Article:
The Big Idea: Edward Willett
Edward Willett’s Big Idea post for his new novel The Cityborn references John Calvin, so allow me to suggest that you were predestined to find it and read it. But Willett might argue with me on that, as you will read (of your own free will!) below.
Some novels are born with big ideas, others have big ideas thrust upon them.
The latter was the case with The Cityborn, my new stand-alone science fiction novel from DAW Books: I was a good 60,000 words into it before I realized what I it was really about.
Now, I’m not new at this. The Cityborn is (to my own astonishment) my eighth novel for DAW. (Better yet, it’s under my own name—my last four books were written under pseudonyms, Magebane as Lee Arthur Chane and the Masks of Aygrima trilogy as E.C. Blake). But every book is different, and this was one where the writing process turned out to be as much one of discovery as it was of ex nihilo creation.
Oh, I had good science fiction premise, a fast-moving plot, interesting characters, and a (I hope) fascinating setting. I’d had the idea for the book, I just hadn’t discovered the big idea within the book.
Books can be born many different ways. The Cityborn began with a striking image: that of a young man scavenging for survival on a giant trash heap, outside a great city.
My process for building a novel from such an idea is similar to that of an oyster crafting a pearl around a piece of grit. I ask myself questions: “Why did that rubbish heap form? How big is it? What kind of city created it? Who lives there? Why are some of them reduced to scavenging? Who rules this city, and why do they allow this to continue?” My answers to those questions gave me the skeleton of my story. In The Cityborn’s case, it looks like this:
The metal City towers at the centre of the mountain-ringed Heartland. It straddles the Canyon, filled almost to the brim with centuries’ worth of rubbish and waste, a gigantic trash heap known as the Middens. The City is stratified and authoritarian, ruled by with an iron fist by the First Officer, in the name of the semi-mythical Captain. Armed Provosts enforce the First Officer’s decrees.
The Officers, the ruling class, live in luxury on the Eleventh and Twelfth Tiers, while the poor live hand-to-mouth on the First and Second Tiers. (The middle classes live…wait for it!…in the middle Tiers. Clever, huh?) Criminals and other outcasts fight for survival in the Middens, where the City’s law does not extend and vicious gangs rule.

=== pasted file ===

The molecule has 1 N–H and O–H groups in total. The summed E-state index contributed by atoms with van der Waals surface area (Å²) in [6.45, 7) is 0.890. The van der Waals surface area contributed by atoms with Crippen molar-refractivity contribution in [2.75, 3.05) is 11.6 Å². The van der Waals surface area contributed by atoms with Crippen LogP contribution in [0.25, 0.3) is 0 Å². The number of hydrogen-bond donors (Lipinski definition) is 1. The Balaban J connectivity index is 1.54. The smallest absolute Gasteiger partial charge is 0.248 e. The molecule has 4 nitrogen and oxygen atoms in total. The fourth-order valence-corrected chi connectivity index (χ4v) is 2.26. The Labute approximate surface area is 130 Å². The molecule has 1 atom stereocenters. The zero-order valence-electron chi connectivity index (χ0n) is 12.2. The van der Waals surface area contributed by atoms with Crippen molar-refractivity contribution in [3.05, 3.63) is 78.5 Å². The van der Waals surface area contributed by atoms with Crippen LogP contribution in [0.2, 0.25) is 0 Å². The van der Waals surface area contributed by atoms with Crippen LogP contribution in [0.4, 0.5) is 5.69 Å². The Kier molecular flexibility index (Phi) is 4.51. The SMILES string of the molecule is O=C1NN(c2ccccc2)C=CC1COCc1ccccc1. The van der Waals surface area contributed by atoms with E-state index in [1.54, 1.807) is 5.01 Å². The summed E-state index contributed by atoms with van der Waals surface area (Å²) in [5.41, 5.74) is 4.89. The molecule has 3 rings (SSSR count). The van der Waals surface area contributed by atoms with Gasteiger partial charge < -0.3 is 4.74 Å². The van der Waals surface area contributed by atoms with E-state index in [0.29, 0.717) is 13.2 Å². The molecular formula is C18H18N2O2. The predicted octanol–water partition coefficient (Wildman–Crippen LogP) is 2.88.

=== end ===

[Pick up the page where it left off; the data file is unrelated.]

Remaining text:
The young man from my initial vision, Danyl, has been raised in the Middens by an old scavenger, who claims to have found him abandoned as a baby. Meanwhile, Alania, ward of a cold, distant Officer, lives on Twelfth, a pampered prisoner, never permitted to explore the City or the surrounding Heartland.
The plot gets cracking when Alania, fleeing from an unexpected attack on Twelfth, plunges into the Middens—and into Danyl’s life. Suddenly, the Provosts are after both of them, and they don’t know why. As they are pursued down the Canyon, into the Heartland, to the mountains of the north and back again, they learn secrets about who and what they are…and the actions they take in response will determine the fate of the City and everyone who lives there.
That last vague cover-blurb sentence is where I found the Big Idea that grew out of the “little idea” that provided the plot. It came to me in a literal epiphany, one morning while I was writing in Atlantis Coffee in downtown Regina (a favorite haunt of mine; it’s at the corner of Hamilton Street and Victoria Avenue, should you ever be in town and want to check it out. Tell them I sent you).
You see, the reason everyone is chasing Alania and Danyl is that both of them were literally designed to fill an important role within the City: predestined, in a way even John Calvin never dreamed of. Every day of their lives, until they come unexpectedly together, they were being unknowingly guided toward fates determined for them from infancy.
Even after they meet, throwing the proverbial monkey wrench into the machinations of their secret manipulators, they find it almost impossible to deviate from a path they had no say in choosing, whose destination they hate but may not be able to avoid.
The big idea at the heart of The Cityborn, then, is a question: can individuals break the chains forged by the circumstances of their birth, the way they are raised, the expectations and restrictions placed upon them by their society? Can they deviate from their preordained path in life?
It won’t come as a surprise to anyone who has read my other books that my answer to that question was a resounding “Yes!” The value of individuals, the importance of individual liberty (and individual responsibility), is a theme that runs through all my stories, as characters struggle to do what’s right (as they see it) despite the cost, however often they stumble and fail along the way, even if it means renouncing everything they once believed to be true.
Danyl and Alania make difficult choices. They make bad decisions that sometimes make things worse, not better. But they also fight: fight against the fate imposed upon them by those who created and nurtured them, against the chains placed on them by the society into which they were born.
They act, in short, as individuals free to make choices and take action. In the process, they change their world.
Just as, perhaps, we can.
That, it seems to me, is a pretty Big Idea.